Writing is perhaps the greatest of human inventions, binding together people who never knew each other, citizens of distant epochs. Books break the shackles of time. Books are proof that humans are capable of working magic.
“Every empire, however, tells itself and the world that it is unlike all other empires, that its mission is not to plunder and control but to educate and liberate.” ― Edward Said (in an interview in the Los Angeles Times, July 20, 2003)
Remembering Edward Said, who was born today in 1935.
PBS has cobbled together this fabulous and oddly catchy autotune Julia Child song for her 100th birthday.
I’ve already listened to it…five times. And then I ordered Mastering the Art of French Cooking online. These are almost certainly related.
Happy birthday, James Baldwin! From “Sonny’s Blues,” my favorite of his short stories:
“All I know about music is that not many people ever really hear it. And even then, on the rare occasions when something opens within, and the music enters, what we mainly hear, or hear corroborated, are personal, private, vanishing evocations. But the man who creates the music is hearing something else, is dealing with the roar rising from the void and imposing order on it as it hits the air. What is evoked in him, then, is of another order, more terrible because it has no words, and triumphant, too, for that same reason. And his triumph, when he triumphs, is ours.”
It’s also Harry Potter’s fictional birthday too.
[The library] is just as exciting as any of those stadiums. And these librarians and people around, they are so happy to see you. They have cards for you, pamphlets for you. You can walk out loaded.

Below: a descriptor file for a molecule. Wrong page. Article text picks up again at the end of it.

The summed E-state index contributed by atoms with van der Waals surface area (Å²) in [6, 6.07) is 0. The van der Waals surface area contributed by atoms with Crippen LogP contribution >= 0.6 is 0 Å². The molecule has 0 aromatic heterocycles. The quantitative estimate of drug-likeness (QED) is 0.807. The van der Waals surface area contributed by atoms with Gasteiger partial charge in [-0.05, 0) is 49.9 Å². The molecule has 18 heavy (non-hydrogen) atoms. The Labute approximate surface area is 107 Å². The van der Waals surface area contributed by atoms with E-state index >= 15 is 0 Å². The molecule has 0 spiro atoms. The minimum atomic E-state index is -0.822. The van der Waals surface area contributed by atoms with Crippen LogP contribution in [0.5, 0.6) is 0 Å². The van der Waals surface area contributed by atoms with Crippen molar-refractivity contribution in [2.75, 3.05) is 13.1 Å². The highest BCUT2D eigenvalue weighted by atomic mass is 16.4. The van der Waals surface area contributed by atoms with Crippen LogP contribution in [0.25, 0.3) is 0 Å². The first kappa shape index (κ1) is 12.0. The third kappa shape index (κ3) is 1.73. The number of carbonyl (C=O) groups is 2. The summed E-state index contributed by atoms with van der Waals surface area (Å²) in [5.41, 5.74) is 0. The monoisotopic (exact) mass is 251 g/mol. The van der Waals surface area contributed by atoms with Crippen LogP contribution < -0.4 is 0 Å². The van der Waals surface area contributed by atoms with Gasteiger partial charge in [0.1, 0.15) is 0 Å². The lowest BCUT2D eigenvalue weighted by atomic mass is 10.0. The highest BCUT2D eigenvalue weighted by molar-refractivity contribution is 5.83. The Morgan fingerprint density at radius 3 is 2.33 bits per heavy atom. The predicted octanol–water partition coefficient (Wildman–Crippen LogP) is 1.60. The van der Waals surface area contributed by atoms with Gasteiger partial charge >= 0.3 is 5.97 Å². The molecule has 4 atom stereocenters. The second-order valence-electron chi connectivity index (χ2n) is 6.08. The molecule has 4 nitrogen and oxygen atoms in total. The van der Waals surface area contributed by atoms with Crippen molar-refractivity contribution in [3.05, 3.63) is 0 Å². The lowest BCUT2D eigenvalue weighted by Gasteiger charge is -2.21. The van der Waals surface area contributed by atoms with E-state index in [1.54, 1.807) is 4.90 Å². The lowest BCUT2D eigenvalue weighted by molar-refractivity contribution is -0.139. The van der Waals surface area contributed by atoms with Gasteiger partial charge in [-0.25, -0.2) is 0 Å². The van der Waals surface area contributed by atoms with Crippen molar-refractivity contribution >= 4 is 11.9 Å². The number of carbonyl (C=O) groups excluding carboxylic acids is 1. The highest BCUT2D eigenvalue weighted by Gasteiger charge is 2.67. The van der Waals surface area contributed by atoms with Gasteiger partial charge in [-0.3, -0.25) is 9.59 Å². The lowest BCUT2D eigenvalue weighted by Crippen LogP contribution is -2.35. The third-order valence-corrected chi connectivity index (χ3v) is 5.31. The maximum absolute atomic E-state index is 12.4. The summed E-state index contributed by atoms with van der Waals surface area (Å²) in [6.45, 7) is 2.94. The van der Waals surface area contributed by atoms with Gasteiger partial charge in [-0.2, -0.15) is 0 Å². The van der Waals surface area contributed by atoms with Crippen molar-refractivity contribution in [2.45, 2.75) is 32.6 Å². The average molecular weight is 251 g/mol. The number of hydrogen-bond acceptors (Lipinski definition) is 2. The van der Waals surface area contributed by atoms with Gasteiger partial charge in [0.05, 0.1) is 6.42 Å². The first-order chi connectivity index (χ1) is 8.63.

A belated happy birthday (7/12) to Bill Cosby, a library lover!
PEN America 2: Home and Away
This talk was originally presented at a Twentieth-Century Masters Tribute to Marcel Proust, sponsored by the PEN American Center, Lincoln Center, the PEN Forums Committee, and Lipper Publications.
“Proust felt that a long sentence contained a whole, complex thought. The shape of the sentence was the shape of the thought, and every word was necessary to the thought. When he used a deliberate effect like alliteration, it was there not as an empty flourish, but to tie two similar elements or contrasting elements together in one’s mind. He despised empty flourishes. He categorically rejected sentences that were artificially amplified, that were overly abstract or that groped, arriving at a sentence by a succession of approximations. Great length was not desirable in itself. As he proceeded from draft to draft, he not only added material but also condensed. ‘I prefer concentration,’ he said, ‘even in length. I really have to weave these long silks as I spin them,’ he said. ‘If I shortened my sentences, it would make little pieces of sentences, not sentences.’”
That most delicate unibrow, the manicured moustache, those big doe eyes—yes, it is Proust! On the occasion of his 141st birthday, a snippet from the Lydia Davis translation of the Combray section of Swann’s Way:
The old porch by which we entered, black, pocked like a skimming ladle, was uneven and deeply hollowed at the edges (like the font to which it led us), as if the gentle brushing of the country-women’s cloaks as they entered the church and of their timid fingers taking holy water could, repeated over centuries, acquire a destructive force, bend the stone and carve it with furrows like those traced by the wheel of a cart in a boundary stone which it knocks against every day.
Happy birthday, Shakespeare, historical dreamboat! Today I’ll be posting some of my favorite lines from his plays and poetry.